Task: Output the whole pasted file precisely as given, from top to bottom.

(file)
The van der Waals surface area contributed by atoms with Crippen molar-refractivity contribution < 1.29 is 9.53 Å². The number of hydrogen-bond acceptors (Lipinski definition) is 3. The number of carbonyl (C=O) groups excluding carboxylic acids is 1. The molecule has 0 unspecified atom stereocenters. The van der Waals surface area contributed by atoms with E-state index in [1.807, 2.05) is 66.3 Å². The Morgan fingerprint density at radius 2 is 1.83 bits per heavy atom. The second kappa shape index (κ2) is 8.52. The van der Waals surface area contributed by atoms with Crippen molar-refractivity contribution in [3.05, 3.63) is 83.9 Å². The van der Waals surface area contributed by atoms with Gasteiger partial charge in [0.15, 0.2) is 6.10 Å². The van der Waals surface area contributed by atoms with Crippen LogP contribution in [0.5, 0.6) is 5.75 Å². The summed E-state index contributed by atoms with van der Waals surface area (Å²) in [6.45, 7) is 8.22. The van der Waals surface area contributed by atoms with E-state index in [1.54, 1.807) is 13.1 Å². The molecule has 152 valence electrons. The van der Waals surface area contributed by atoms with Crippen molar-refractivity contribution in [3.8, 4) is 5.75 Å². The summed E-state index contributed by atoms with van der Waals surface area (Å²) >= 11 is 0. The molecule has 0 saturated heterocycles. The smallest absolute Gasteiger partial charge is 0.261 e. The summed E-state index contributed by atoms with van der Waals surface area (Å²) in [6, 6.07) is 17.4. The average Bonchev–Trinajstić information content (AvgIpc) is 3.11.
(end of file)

The van der Waals surface area contributed by atoms with Crippen molar-refractivity contribution < 1.29 is 9.53 Å². The number of hydrogen-bond acceptors (Lipinski definition) is 3. The number of carbonyl (C=O) groups excluding carboxylic acids is 1. The molecule has 0 unspecified atom stereocenters. The van der Waals surface area contributed by atoms with E-state index in [1.807, 2.05) is 66.3 Å². The Morgan fingerprint density at radius 2 is 1.83 bits per heavy atom. The second kappa shape index (κ2) is 8.52. The van der Waals surface area contributed by atoms with Crippen molar-refractivity contribution in [3.05, 3.63) is 83.9 Å². The van der Waals surface area contributed by atoms with Gasteiger partial charge in [0.15, 0.2) is 6.10 Å². The van der Waals surface area contributed by atoms with Crippen LogP contribution in [0.5, 0.6) is 5.75 Å². The summed E-state index contributed by atoms with van der Waals surface area (Å²) in [6.45, 7) is 8.22. The van der Waals surface area contributed by atoms with E-state index in [1.54, 1.807) is 13.1 Å². The molecule has 152 valence electrons. The van der Waals surface area contributed by atoms with Crippen molar-refractivity contribution in [3.8, 4) is 5.75 Å². The summed E-state index contributed by atoms with van der Waals surface area (Å²) >= 11 is 0. The molecule has 0 saturated heterocycles. The smallest absolute Gasteiger partial charge is 0.261 e. The summed E-state index contributed by atoms with van der Waals surface area (Å²) in [6, 6.07) is 17.4. The average Bonchev–Trinajstić information content (AvgIpc) is 3.11.